But there's a monster loose in the Republican party and "establishment" Republicans from House Speaker Paul Ryan, to former two-term Republican New Jersey Governor Christine Todd Whitman are grabbing their pitchforks and desperately trying to rally conservative villagers.
It's somewhat puzzling to listen to Paul Ryan use the influence of the Speaker's Chair to insist that there's no room for bigotry in the Republican party while repudiating Donald Trump for his reluctance to distance himself from endorsements from the KKK and other white supremacist organizations like Stormfront.
As political observer and essayist Chauncey DeVega observed on his blog Indomitable earlier this afternoon, Ryan seems to have forgotten the GOP's open embrace of the "Southern Strategy" as a means to attract white voters in America by preying on racial prejudices, ingrained fears and ignorance.
Trump is doing the exact same thing that Republicans have been doing since George Wallace and Barry Goldwater in the 1960's, and now "establishment" conservatives are calling him out for it?
|House Republican Speaker Paul Ryan|
Remember back in March of 2014 when Ryan ignited a nationwide firestorm when he blamed high poverty rates in urban communities on a "culture" of laziness "in our inner cities."?
As the former House Budget Chairman, Ryan's draconian 2012 Congressional budget proposal could arguably be called intentionally racially and socioeconomically biased for the $5.3 trillion in cuts to medicare, medicaid, food stamps and housing assistance that he proposed - bedrock antipoverty programs that would have had disproportional affects on poor and low-income blacks, whites, Hispanics and Native Americans alike.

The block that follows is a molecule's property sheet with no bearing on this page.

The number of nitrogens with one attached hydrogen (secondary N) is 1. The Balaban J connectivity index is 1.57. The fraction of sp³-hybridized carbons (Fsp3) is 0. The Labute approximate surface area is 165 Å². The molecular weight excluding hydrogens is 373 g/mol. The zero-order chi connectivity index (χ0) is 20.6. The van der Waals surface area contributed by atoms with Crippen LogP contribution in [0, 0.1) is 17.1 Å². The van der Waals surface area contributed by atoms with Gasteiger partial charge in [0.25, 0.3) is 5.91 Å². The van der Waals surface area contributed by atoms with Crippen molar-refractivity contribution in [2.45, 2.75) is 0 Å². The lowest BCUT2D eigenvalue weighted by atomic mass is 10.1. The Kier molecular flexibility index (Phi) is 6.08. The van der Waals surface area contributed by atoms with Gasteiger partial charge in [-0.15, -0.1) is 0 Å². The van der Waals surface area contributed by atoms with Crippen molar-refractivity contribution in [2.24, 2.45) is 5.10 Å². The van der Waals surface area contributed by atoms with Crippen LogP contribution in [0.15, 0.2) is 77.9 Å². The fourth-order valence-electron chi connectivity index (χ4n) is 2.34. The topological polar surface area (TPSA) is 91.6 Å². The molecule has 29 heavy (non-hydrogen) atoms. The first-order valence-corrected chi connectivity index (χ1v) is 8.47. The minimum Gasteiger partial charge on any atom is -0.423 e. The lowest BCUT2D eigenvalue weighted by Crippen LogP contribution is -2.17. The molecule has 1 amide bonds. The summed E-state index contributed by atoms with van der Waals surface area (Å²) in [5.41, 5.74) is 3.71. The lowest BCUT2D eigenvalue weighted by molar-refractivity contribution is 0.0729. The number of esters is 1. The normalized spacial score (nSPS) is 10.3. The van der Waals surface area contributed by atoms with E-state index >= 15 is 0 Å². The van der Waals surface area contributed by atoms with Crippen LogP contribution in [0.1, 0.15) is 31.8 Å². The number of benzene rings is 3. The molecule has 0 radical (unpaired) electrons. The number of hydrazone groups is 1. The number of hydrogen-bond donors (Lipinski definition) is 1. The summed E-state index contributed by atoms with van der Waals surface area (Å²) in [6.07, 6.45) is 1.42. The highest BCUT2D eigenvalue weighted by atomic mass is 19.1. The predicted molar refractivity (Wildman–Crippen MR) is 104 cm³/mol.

Ryan's proposed budget cuts in 2012 also called for 33% cuts in education, employment, job training and social services, arguably ideological bigotry in it's purest form.
Today's Republican party establishment has come to rely on thinly-veiled "code words" about race to press the buttons of their voter base on an as-needed basis.
So I think Ryan's righteous indignation over Trump today is less about race than it is the shift in the power base that makes the Republican elite so nervous; a man like Trump who doesn't need someone's money scares the shit out of GOP power brokers.
|David & Charles Koch and Sheldon Adelson|
When it served their needs, many conservatives were happy to watch their monster run around and wreck things.
Back in President Obama's first term, when enraged Tea Party Birthers were intoxicating themselves on loony theories about the President being some kind of Islamic- socialist who wasn't born in America, Republicans watched their monster with glee and goaded it on.
They even fed it by bankrolling the Tea Party and supporting right-wing media to further enrage the conservative base into a state of almost-perpetual hysteria.
But unfortunately for the Koch bothers and their like-minded billionaire ideological-brethren, they thought their money gave them control over the monster.
It didn't. And Donald Trump was smart enough to understand how the monster thinks very early on in his campaign.
It's loose, and Republicans don't know how to get it back; they're not even sure if they want it back.
Some Republicans, like Chris Christie, once despised the monster and fought against it.
But now they serve it instead.
Christie's craving for the national media spotlight was strong, but the hope of a potential political opportunity was enough for Christie to put the monster ahead of his political reputation.
Which, as Jennifer Rubin wrote in a blog for the Washington Post, is now ruined beyond repair.
But that's part of the monster's allure, it lies and destroys.
To me the most frightening part of the classic 1931 film 'Frankenstein' (adapted from Mary Shelley's novel) starring Boris Karloff, isn't when Dr. Frankenstein brings the monster to life in his lab.
It's the terror that ensues amongst the villagers when the monster escapes and runs amok.